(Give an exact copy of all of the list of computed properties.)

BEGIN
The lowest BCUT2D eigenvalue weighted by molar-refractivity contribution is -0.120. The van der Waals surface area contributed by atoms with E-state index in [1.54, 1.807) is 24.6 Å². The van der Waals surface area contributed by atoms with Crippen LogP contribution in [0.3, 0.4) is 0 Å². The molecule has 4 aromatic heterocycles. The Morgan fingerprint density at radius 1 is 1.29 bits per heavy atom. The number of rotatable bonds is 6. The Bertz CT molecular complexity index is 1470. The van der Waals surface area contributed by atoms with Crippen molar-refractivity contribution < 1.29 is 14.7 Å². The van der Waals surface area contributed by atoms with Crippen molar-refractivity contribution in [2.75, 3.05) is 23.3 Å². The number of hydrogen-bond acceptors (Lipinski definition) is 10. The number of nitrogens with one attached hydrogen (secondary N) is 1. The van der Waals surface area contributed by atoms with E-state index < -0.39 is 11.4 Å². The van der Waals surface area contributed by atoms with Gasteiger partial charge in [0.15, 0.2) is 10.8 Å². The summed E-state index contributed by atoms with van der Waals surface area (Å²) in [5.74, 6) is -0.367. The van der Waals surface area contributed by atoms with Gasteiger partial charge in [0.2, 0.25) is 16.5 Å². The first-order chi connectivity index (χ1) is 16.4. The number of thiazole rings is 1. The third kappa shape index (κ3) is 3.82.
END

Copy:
The lowest BCUT2D eigenvalue weighted by molar-refractivity contribution is -0.120. The van der Waals surface area contributed by atoms with E-state index in [1.54, 1.807) is 24.6 Å². The van der Waals surface area contributed by atoms with Crippen LogP contribution in [0.3, 0.4) is 0 Å². The molecule has 4 aromatic heterocycles. The Morgan fingerprint density at radius 1 is 1.29 bits per heavy atom. The number of rotatable bonds is 6. The Bertz CT molecular complexity index is 1470. The van der Waals surface area contributed by atoms with Crippen molar-refractivity contribution < 1.29 is 14.7 Å². The van der Waals surface area contributed by atoms with Crippen molar-refractivity contribution in [2.75, 3.05) is 23.3 Å². The number of hydrogen-bond acceptors (Lipinski definition) is 10. The number of nitrogens with one attached hydrogen (secondary N) is 1. The van der Waals surface area contributed by atoms with E-state index < -0.39 is 11.4 Å². The van der Waals surface area contributed by atoms with Gasteiger partial charge in [0.15, 0.2) is 10.8 Å². The summed E-state index contributed by atoms with van der Waals surface area (Å²) in [5.74, 6) is -0.367. The van der Waals surface area contributed by atoms with Gasteiger partial charge in [0.2, 0.25) is 16.5 Å². The first-order chi connectivity index (χ1) is 16.4. The number of thiazole rings is 1. The third kappa shape index (κ3) is 3.82.